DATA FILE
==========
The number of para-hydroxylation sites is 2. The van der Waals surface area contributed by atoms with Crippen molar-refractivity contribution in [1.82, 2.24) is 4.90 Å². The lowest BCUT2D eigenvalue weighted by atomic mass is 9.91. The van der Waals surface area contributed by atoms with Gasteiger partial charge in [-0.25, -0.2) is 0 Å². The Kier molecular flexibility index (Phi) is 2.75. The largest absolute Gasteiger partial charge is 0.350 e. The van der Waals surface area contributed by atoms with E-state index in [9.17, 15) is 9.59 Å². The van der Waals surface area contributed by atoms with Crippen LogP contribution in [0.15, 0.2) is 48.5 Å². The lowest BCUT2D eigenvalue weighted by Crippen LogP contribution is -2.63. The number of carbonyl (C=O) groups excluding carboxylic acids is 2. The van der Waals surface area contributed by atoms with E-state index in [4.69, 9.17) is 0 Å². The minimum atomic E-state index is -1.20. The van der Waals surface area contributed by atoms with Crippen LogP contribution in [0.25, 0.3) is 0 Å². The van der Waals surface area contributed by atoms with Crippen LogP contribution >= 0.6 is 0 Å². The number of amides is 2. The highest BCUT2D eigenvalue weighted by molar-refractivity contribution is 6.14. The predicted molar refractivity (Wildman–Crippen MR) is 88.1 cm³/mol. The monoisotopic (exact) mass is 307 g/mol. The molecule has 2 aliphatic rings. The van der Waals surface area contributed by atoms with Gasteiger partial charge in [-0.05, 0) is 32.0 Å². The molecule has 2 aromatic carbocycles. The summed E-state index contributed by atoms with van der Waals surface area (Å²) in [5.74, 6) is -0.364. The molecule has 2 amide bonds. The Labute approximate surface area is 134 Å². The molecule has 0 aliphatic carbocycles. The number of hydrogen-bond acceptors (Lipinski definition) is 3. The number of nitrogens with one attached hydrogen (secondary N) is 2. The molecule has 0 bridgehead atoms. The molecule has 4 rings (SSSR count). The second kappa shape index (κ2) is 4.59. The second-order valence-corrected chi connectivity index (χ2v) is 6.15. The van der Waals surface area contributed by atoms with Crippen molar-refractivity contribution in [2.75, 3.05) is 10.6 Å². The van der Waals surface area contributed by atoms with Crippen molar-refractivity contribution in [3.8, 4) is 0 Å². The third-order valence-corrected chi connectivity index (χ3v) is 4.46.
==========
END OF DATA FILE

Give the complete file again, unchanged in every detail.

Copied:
The number of para-hydroxylation sites is 2. The van der Waals surface area contributed by atoms with Crippen molar-refractivity contribution in [1.82, 2.24) is 4.90 Å². The lowest BCUT2D eigenvalue weighted by atomic mass is 9.91. The van der Waals surface area contributed by atoms with Gasteiger partial charge in [-0.25, -0.2) is 0 Å². The Kier molecular flexibility index (Phi) is 2.75. The largest absolute Gasteiger partial charge is 0.350 e. The van der Waals surface area contributed by atoms with E-state index in [9.17, 15) is 9.59 Å². The van der Waals surface area contributed by atoms with Crippen LogP contribution in [0.15, 0.2) is 48.5 Å². The lowest BCUT2D eigenvalue weighted by Crippen LogP contribution is -2.63. The number of carbonyl (C=O) groups excluding carboxylic acids is 2. The van der Waals surface area contributed by atoms with E-state index in [4.69, 9.17) is 0 Å². The minimum atomic E-state index is -1.20. The van der Waals surface area contributed by atoms with Crippen LogP contribution in [0.25, 0.3) is 0 Å². The van der Waals surface area contributed by atoms with Crippen LogP contribution >= 0.6 is 0 Å². The number of amides is 2. The highest BCUT2D eigenvalue weighted by molar-refractivity contribution is 6.14. The predicted molar refractivity (Wildman–Crippen MR) is 88.1 cm³/mol. The monoisotopic (exact) mass is 307 g/mol. The molecule has 2 aliphatic rings. The van der Waals surface area contributed by atoms with Gasteiger partial charge in [-0.05, 0) is 32.0 Å². The molecule has 2 aromatic carbocycles. The summed E-state index contributed by atoms with van der Waals surface area (Å²) in [5.74, 6) is -0.364. The molecule has 2 amide bonds. The Labute approximate surface area is 134 Å². The molecule has 0 aliphatic carbocycles. The number of hydrogen-bond acceptors (Lipinski definition) is 3. The number of nitrogens with one attached hydrogen (secondary N) is 2. The molecule has 0 bridgehead atoms. The molecule has 4 rings (SSSR count). The second kappa shape index (κ2) is 4.59. The second-order valence-corrected chi connectivity index (χ2v) is 6.15. The van der Waals surface area contributed by atoms with Crippen molar-refractivity contribution in [2.75, 3.05) is 10.6 Å². The van der Waals surface area contributed by atoms with Crippen molar-refractivity contribution in [3.8, 4) is 0 Å². The third-order valence-corrected chi connectivity index (χ3v) is 4.46.